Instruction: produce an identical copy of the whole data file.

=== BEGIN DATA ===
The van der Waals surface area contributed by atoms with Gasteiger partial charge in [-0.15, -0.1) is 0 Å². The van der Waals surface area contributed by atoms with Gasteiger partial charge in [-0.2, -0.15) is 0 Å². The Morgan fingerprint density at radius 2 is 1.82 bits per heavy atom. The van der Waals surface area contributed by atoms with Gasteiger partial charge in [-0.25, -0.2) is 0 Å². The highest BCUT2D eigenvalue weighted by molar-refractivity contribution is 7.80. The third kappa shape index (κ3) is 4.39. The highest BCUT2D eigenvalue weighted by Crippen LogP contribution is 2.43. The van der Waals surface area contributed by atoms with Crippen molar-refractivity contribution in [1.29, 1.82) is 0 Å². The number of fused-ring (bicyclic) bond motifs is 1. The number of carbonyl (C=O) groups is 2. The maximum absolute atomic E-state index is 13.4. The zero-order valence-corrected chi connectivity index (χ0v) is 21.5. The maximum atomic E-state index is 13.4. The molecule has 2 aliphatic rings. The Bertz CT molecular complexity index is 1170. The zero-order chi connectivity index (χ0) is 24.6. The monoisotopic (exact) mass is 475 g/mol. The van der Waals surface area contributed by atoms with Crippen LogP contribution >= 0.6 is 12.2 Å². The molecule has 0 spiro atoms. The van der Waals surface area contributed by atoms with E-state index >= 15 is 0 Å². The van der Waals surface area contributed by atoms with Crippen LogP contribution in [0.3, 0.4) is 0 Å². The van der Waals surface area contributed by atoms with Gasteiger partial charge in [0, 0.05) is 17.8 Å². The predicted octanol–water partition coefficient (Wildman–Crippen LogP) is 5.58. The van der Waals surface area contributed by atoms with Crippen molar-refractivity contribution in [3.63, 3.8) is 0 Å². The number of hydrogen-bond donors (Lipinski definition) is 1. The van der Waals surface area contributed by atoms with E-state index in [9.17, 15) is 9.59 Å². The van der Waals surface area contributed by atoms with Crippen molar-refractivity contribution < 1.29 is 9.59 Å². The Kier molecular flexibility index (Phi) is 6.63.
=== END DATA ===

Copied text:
The van der Waals surface area contributed by atoms with Gasteiger partial charge in [-0.15, -0.1) is 0 Å². The van der Waals surface area contributed by atoms with Gasteiger partial charge in [-0.2, -0.15) is 0 Å². The Morgan fingerprint density at radius 2 is 1.82 bits per heavy atom. The van der Waals surface area contributed by atoms with Gasteiger partial charge in [-0.25, -0.2) is 0 Å². The highest BCUT2D eigenvalue weighted by molar-refractivity contribution is 7.80. The third kappa shape index (κ3) is 4.39. The highest BCUT2D eigenvalue weighted by Crippen LogP contribution is 2.43. The van der Waals surface area contributed by atoms with Crippen molar-refractivity contribution in [1.29, 1.82) is 0 Å². The number of fused-ring (bicyclic) bond motifs is 1. The number of carbonyl (C=O) groups is 2. The maximum absolute atomic E-state index is 13.4. The zero-order valence-corrected chi connectivity index (χ0v) is 21.5. The maximum atomic E-state index is 13.4. The molecule has 2 aliphatic rings. The Bertz CT molecular complexity index is 1170. The zero-order chi connectivity index (χ0) is 24.6. The monoisotopic (exact) mass is 475 g/mol. The van der Waals surface area contributed by atoms with Crippen LogP contribution >= 0.6 is 12.2 Å². The molecule has 0 spiro atoms. The van der Waals surface area contributed by atoms with E-state index >= 15 is 0 Å². The van der Waals surface area contributed by atoms with Crippen LogP contribution in [0.3, 0.4) is 0 Å². The van der Waals surface area contributed by atoms with Gasteiger partial charge in [0, 0.05) is 17.8 Å². The predicted octanol–water partition coefficient (Wildman–Crippen LogP) is 5.58. The van der Waals surface area contributed by atoms with Crippen molar-refractivity contribution in [3.63, 3.8) is 0 Å². The number of hydrogen-bond donors (Lipinski definition) is 1. The van der Waals surface area contributed by atoms with E-state index in [9.17, 15) is 9.59 Å². The van der Waals surface area contributed by atoms with Crippen molar-refractivity contribution < 1.29 is 9.59 Å². The Kier molecular flexibility index (Phi) is 6.63.